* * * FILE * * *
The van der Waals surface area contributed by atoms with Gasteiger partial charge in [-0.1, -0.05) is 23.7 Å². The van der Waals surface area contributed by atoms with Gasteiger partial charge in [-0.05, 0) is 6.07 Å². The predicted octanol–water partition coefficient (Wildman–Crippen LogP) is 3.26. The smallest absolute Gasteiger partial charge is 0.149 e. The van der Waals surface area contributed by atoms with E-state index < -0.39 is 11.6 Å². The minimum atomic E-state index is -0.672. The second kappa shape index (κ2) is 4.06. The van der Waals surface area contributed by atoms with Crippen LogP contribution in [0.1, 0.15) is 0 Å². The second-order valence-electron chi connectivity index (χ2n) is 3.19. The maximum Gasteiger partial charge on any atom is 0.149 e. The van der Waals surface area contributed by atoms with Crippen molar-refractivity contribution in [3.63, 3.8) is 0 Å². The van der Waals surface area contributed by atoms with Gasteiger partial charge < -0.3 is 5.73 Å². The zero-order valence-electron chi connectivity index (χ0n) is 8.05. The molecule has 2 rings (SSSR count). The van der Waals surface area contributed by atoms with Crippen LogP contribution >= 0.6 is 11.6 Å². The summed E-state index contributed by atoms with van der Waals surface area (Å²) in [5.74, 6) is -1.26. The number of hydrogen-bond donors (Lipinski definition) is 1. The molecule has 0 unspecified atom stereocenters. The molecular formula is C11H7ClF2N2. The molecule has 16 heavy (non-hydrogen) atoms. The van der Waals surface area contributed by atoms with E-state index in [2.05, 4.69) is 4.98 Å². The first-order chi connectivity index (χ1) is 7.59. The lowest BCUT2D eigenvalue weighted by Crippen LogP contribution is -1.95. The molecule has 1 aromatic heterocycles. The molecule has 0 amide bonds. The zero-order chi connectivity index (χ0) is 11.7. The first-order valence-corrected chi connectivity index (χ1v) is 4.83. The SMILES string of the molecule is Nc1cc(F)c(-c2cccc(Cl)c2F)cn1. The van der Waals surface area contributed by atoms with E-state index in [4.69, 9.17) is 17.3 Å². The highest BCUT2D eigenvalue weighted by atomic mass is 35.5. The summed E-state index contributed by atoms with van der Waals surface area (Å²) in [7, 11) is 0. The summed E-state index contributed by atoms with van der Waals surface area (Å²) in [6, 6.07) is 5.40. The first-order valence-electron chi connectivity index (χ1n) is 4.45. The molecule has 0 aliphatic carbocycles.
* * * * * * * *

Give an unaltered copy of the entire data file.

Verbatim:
The van der Waals surface area contributed by atoms with Gasteiger partial charge in [-0.1, -0.05) is 23.7 Å². The van der Waals surface area contributed by atoms with Gasteiger partial charge in [-0.05, 0) is 6.07 Å². The predicted octanol–water partition coefficient (Wildman–Crippen LogP) is 3.26. The smallest absolute Gasteiger partial charge is 0.149 e. The van der Waals surface area contributed by atoms with E-state index < -0.39 is 11.6 Å². The minimum atomic E-state index is -0.672. The second kappa shape index (κ2) is 4.06. The van der Waals surface area contributed by atoms with Crippen LogP contribution in [0.1, 0.15) is 0 Å². The second-order valence-electron chi connectivity index (χ2n) is 3.19. The maximum Gasteiger partial charge on any atom is 0.149 e. The van der Waals surface area contributed by atoms with Crippen molar-refractivity contribution in [3.63, 3.8) is 0 Å². The van der Waals surface area contributed by atoms with Gasteiger partial charge < -0.3 is 5.73 Å². The zero-order valence-electron chi connectivity index (χ0n) is 8.05. The molecule has 2 rings (SSSR count). The van der Waals surface area contributed by atoms with Crippen LogP contribution >= 0.6 is 11.6 Å². The summed E-state index contributed by atoms with van der Waals surface area (Å²) in [5.74, 6) is -1.26. The number of hydrogen-bond donors (Lipinski definition) is 1. The molecule has 0 unspecified atom stereocenters. The molecular formula is C11H7ClF2N2. The molecule has 16 heavy (non-hydrogen) atoms. The van der Waals surface area contributed by atoms with E-state index in [2.05, 4.69) is 4.98 Å². The first-order chi connectivity index (χ1) is 7.59. The lowest BCUT2D eigenvalue weighted by Crippen LogP contribution is -1.95. The molecule has 1 aromatic heterocycles. The molecule has 0 amide bonds. The zero-order chi connectivity index (χ0) is 11.7. The first-order valence-corrected chi connectivity index (χ1v) is 4.83. The SMILES string of the molecule is Nc1cc(F)c(-c2cccc(Cl)c2F)cn1. The van der Waals surface area contributed by atoms with E-state index in [4.69, 9.17) is 17.3 Å². The highest BCUT2D eigenvalue weighted by atomic mass is 35.5. The summed E-state index contributed by atoms with van der Waals surface area (Å²) in [7, 11) is 0. The summed E-state index contributed by atoms with van der Waals surface area (Å²) in [6, 6.07) is 5.40. The first-order valence-electron chi connectivity index (χ1n) is 4.45. The molecule has 0 aliphatic carbocycles.